The climate crisis impacts all areas of life, livelihoods and human security, and in doing so with fierceness not seen before.
This was highlighted by Deputy Prime Minister and Minister for Finance Professor Biman Prasad while speaking at a seminar associated with the Forum Economic Ministers Meeting in Suva.
Prof. Prasad says the Pacific Islands are now at a cliff edge and as a region, as countries and as people, we face some of the hardest and cruellest choices.
He says for some reasons, the region as a whole has made some progress on the sustainable development goals but nevertheless, our region is largely falling behind as several of the global goals are gradually getting out of reach altogether.
He adds the growing multi-dimensional and multi-sectoral vulnerabilities are also touching all aspects of human life and their impacts are felt most acutely by women, the disabled and elderly, and by our young.
Prof. Prasad says as our communities and region struggle, this is a time to ask some hard questions.
He asked why is there a growing divison between what our development partners say and what they do and why, at a time when we are so vulnerable to this existential threat must the region is subject to a new era of geopolitical contestation, when they say they are with us on our existential threat.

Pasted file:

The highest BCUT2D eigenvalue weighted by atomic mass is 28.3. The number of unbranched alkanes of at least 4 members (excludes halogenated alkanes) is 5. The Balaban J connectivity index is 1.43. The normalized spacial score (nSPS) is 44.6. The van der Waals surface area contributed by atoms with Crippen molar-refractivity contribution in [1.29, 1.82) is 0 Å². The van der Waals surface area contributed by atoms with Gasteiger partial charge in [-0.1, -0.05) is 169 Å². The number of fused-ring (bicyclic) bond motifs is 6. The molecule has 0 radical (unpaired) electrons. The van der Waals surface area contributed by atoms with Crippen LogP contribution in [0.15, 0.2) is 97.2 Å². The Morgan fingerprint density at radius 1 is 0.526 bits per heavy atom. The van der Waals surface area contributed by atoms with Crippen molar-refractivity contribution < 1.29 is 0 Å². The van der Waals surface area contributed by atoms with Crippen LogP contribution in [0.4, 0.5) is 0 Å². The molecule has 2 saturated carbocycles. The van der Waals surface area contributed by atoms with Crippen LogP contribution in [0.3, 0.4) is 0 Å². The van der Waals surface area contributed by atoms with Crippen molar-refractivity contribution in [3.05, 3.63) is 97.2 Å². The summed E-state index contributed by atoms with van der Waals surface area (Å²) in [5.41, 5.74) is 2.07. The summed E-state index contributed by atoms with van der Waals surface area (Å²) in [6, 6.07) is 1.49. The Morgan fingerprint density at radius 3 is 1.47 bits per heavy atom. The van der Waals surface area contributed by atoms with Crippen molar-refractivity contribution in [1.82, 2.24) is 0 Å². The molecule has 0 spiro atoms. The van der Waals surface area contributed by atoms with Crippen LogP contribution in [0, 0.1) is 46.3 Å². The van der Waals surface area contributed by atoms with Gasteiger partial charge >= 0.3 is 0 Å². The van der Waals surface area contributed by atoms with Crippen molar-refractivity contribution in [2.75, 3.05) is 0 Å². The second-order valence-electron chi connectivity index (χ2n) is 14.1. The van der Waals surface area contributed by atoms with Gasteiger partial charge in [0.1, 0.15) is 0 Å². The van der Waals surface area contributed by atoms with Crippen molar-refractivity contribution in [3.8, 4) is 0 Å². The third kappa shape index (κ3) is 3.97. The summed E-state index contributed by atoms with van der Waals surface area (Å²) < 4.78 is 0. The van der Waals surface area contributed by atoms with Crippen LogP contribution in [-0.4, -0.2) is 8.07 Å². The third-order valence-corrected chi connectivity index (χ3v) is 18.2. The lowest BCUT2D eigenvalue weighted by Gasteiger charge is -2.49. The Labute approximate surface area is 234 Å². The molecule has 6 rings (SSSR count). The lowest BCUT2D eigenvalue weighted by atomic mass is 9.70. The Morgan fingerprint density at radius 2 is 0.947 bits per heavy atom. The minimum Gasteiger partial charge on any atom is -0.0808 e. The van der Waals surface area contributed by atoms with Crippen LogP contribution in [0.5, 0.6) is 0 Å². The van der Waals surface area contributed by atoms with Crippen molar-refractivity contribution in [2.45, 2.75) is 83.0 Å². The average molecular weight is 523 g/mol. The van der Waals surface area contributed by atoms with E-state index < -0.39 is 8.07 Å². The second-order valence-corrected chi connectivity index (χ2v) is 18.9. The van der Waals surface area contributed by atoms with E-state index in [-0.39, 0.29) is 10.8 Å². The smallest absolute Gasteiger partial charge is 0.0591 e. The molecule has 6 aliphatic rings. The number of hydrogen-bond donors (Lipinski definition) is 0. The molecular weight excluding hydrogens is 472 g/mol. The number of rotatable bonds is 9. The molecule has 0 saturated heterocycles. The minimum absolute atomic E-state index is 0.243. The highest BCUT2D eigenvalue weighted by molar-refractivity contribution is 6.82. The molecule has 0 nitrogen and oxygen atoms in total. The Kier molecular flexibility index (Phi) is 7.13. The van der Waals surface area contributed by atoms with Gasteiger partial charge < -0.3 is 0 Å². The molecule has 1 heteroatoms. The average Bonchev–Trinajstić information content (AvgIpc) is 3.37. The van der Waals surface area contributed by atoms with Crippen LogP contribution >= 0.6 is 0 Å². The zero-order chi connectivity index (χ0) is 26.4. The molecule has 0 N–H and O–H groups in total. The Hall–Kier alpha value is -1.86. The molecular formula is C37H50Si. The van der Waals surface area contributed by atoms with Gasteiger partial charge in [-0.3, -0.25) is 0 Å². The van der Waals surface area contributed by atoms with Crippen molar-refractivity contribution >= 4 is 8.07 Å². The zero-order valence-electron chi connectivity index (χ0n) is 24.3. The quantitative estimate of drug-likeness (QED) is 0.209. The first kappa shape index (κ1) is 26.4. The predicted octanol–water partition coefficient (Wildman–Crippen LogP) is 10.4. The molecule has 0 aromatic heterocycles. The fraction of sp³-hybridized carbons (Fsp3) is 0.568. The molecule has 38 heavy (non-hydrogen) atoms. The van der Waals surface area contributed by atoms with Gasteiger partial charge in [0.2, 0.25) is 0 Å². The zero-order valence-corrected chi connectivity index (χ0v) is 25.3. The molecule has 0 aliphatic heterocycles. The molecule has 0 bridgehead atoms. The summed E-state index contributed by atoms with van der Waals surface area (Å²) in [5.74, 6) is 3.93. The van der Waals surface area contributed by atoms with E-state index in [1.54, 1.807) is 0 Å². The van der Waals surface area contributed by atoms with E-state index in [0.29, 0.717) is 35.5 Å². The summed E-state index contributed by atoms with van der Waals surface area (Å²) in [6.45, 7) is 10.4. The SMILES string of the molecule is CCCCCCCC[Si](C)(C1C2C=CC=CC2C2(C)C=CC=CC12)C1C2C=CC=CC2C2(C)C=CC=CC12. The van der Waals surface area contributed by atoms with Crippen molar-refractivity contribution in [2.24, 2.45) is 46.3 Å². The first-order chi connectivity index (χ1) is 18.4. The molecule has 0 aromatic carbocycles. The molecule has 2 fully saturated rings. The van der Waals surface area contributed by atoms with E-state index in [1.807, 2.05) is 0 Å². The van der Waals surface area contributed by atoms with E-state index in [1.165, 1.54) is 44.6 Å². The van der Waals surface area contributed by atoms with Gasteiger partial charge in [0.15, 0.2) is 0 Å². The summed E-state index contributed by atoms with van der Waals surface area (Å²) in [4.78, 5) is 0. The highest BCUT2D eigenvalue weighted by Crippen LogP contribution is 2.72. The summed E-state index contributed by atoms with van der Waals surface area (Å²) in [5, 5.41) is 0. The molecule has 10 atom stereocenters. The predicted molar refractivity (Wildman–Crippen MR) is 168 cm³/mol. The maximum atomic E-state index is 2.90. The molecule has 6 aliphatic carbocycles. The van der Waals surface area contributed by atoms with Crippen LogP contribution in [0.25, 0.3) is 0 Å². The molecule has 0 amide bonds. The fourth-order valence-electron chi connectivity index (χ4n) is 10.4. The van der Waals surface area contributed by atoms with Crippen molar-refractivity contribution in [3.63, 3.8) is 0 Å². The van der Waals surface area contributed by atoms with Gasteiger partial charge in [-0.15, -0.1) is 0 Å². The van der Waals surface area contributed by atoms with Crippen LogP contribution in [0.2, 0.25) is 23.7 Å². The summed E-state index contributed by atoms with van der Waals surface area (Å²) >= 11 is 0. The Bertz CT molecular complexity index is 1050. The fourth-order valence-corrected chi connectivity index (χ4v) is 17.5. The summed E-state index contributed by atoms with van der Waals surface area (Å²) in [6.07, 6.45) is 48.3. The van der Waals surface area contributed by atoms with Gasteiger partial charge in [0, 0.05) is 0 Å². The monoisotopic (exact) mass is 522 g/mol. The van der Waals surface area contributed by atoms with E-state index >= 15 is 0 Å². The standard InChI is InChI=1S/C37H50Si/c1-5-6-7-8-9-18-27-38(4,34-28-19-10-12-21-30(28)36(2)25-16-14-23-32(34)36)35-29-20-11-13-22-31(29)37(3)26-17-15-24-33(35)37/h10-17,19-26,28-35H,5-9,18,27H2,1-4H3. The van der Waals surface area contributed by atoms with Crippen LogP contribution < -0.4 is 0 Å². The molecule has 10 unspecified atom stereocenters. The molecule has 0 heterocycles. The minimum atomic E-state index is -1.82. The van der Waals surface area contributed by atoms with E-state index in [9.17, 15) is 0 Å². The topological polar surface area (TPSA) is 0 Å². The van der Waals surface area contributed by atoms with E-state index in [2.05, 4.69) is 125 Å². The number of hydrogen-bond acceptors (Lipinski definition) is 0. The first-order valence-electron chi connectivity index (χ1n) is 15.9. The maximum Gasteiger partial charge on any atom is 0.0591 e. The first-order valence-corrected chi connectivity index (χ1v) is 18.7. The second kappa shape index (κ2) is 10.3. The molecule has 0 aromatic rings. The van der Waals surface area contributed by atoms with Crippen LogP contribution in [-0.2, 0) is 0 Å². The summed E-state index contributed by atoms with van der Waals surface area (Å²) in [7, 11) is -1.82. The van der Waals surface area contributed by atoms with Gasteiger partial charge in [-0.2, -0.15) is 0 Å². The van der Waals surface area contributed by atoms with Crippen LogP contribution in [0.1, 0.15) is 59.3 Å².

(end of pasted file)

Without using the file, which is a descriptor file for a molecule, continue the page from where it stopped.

He says there is a disconnect between this and the resources that they offer on the table which leaves the question as to why is there a disconnect between what multilateral banks and global funds say and what they do.
Prof. Prasad says they know too well that the region’s adaptation to climate change cannot be, must not be, financed through loans whether they be soft or hard, and the region knows too well that there are no good and bad guys in the geopolitical contestation.
He further says all large economies are equally to blame for the state in which we now find ourselves.
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